SDMX (Statistical data and metadata exchange) is a widely accepted standard for communicating data in the realm of official statistics.
More and more applications accept and use this standard for data input as well as for data output: So for instance the ECB Inflation dashboard or EUROSTATS plans to offer sdmxed data out of its database or the activities in PC-Axis tabulation software.
But official statistics are not the only ones who discuss and conceptualise statistical data exchange. scovo (‘The Statistical Core Vocabulary’) is another attempt, it ‘ specifies an [RDF-Schema] vocabulary for representing statistical data on the Web’.
Behind this we find – among others – the people who launched RIESE (RDFizing and Interlinking the EuroStat Data Set Effort).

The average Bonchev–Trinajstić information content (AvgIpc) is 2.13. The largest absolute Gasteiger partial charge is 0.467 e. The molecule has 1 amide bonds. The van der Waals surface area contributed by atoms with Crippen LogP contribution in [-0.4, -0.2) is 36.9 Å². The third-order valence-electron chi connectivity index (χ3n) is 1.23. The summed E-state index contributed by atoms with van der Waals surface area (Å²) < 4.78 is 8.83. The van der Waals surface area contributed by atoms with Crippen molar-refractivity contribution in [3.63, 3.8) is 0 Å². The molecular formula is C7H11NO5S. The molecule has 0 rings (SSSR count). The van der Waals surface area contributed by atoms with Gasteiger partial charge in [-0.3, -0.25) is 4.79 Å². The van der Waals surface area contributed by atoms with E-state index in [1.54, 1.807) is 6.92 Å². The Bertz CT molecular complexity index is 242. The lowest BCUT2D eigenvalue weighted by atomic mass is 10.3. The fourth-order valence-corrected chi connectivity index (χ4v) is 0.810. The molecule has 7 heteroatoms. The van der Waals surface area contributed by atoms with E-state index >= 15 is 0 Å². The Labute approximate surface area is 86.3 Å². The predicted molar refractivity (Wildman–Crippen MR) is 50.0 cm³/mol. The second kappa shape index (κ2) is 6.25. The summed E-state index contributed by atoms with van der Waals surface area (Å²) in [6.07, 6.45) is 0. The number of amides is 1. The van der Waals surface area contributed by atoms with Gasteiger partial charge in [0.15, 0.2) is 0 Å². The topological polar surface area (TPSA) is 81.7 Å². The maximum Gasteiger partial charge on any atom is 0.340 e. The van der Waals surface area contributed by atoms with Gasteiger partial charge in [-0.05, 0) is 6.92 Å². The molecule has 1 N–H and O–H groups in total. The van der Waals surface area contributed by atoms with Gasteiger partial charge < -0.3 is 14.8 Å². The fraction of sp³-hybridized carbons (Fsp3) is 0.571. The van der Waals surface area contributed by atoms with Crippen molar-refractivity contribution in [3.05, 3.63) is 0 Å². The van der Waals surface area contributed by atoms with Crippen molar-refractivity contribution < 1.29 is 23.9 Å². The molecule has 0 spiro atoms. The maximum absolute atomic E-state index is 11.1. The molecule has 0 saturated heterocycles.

SDMX and RDF are beginning to approach each other. And this may lead to a new kind of open data: Already open statistical data become accessible as linked open data.
Jenni Tennison describes this in his blog: ‘One of the things that we’ve been discussing over on the UK Government Data Developers mailing list is how best to represent the vast quantities of statistical data that the government produces, in RDF. This is what we’ve come up with: 1. We’ll use SCOVO (
scv: <http://purl.org/NET/scovo#>)as our main vocabulary. ….’
and later on: ‘One source of sub-properties of
scv:dimension (and subtypes of
scv:Dimension) is SDMX (Statistical Data and Metadata eXchange). This provides standard ways of indicating things like the area and time that a statistic applies to…. ‘.
The work goes on and I hope that more of the specialists in statistical offices will enter the discussion.
At the IMAODBC Conference 2009 in Toronto Gareth Mc Guinness from the IMF presented a paper about SDMX and Web 3.0: That’s just semantics.
See also my paper at the Prague Conference 2009, ‘Official statistics beyond Web 2.0: Challenges, rewards and risks to come‘, especially pages 5ff.